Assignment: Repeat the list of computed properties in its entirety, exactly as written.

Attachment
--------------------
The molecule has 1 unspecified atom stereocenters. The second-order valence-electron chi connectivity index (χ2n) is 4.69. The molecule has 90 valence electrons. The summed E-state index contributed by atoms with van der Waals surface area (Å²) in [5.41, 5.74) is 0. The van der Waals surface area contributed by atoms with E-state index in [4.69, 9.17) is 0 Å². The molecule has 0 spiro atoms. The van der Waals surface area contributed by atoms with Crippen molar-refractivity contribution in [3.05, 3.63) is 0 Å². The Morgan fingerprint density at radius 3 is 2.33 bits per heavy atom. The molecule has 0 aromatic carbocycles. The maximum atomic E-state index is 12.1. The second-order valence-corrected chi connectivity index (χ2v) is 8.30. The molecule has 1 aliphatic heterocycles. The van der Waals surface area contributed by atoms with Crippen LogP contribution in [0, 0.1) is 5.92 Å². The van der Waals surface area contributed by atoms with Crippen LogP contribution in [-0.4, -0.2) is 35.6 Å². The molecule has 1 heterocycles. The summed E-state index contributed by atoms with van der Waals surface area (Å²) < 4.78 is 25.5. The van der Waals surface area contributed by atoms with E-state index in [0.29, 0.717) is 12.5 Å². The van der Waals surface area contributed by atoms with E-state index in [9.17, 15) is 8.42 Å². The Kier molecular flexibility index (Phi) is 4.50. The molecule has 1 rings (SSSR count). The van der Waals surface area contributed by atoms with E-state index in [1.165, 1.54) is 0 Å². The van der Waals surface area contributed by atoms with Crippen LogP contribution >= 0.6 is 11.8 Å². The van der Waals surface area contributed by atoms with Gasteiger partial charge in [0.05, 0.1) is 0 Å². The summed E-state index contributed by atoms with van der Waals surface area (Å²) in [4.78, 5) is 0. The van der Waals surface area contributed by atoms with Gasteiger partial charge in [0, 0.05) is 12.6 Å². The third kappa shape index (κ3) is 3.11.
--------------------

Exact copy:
The molecule has 1 unspecified atom stereocenters. The second-order valence-electron chi connectivity index (χ2n) is 4.69. The molecule has 90 valence electrons. The summed E-state index contributed by atoms with van der Waals surface area (Å²) in [5.41, 5.74) is 0. The van der Waals surface area contributed by atoms with E-state index in [4.69, 9.17) is 0 Å². The molecule has 0 spiro atoms. The van der Waals surface area contributed by atoms with Crippen molar-refractivity contribution in [3.05, 3.63) is 0 Å². The Morgan fingerprint density at radius 3 is 2.33 bits per heavy atom. The molecule has 0 aromatic carbocycles. The maximum atomic E-state index is 12.1. The second-order valence-corrected chi connectivity index (χ2v) is 8.30. The molecule has 1 aliphatic heterocycles. The van der Waals surface area contributed by atoms with Crippen LogP contribution in [0, 0.1) is 5.92 Å². The van der Waals surface area contributed by atoms with Crippen LogP contribution in [-0.4, -0.2) is 35.6 Å². The molecule has 1 heterocycles. The summed E-state index contributed by atoms with van der Waals surface area (Å²) < 4.78 is 25.5. The van der Waals surface area contributed by atoms with E-state index in [0.29, 0.717) is 12.5 Å². The van der Waals surface area contributed by atoms with E-state index in [9.17, 15) is 8.42 Å². The Kier molecular flexibility index (Phi) is 4.50. The molecule has 1 rings (SSSR count). The van der Waals surface area contributed by atoms with E-state index in [1.165, 1.54) is 0 Å². The van der Waals surface area contributed by atoms with Crippen LogP contribution >= 0.6 is 11.8 Å². The van der Waals surface area contributed by atoms with Gasteiger partial charge in [0.05, 0.1) is 0 Å². The summed E-state index contributed by atoms with van der Waals surface area (Å²) in [4.78, 5) is 0. The van der Waals surface area contributed by atoms with Gasteiger partial charge in [0, 0.05) is 12.6 Å². The third kappa shape index (κ3) is 3.11.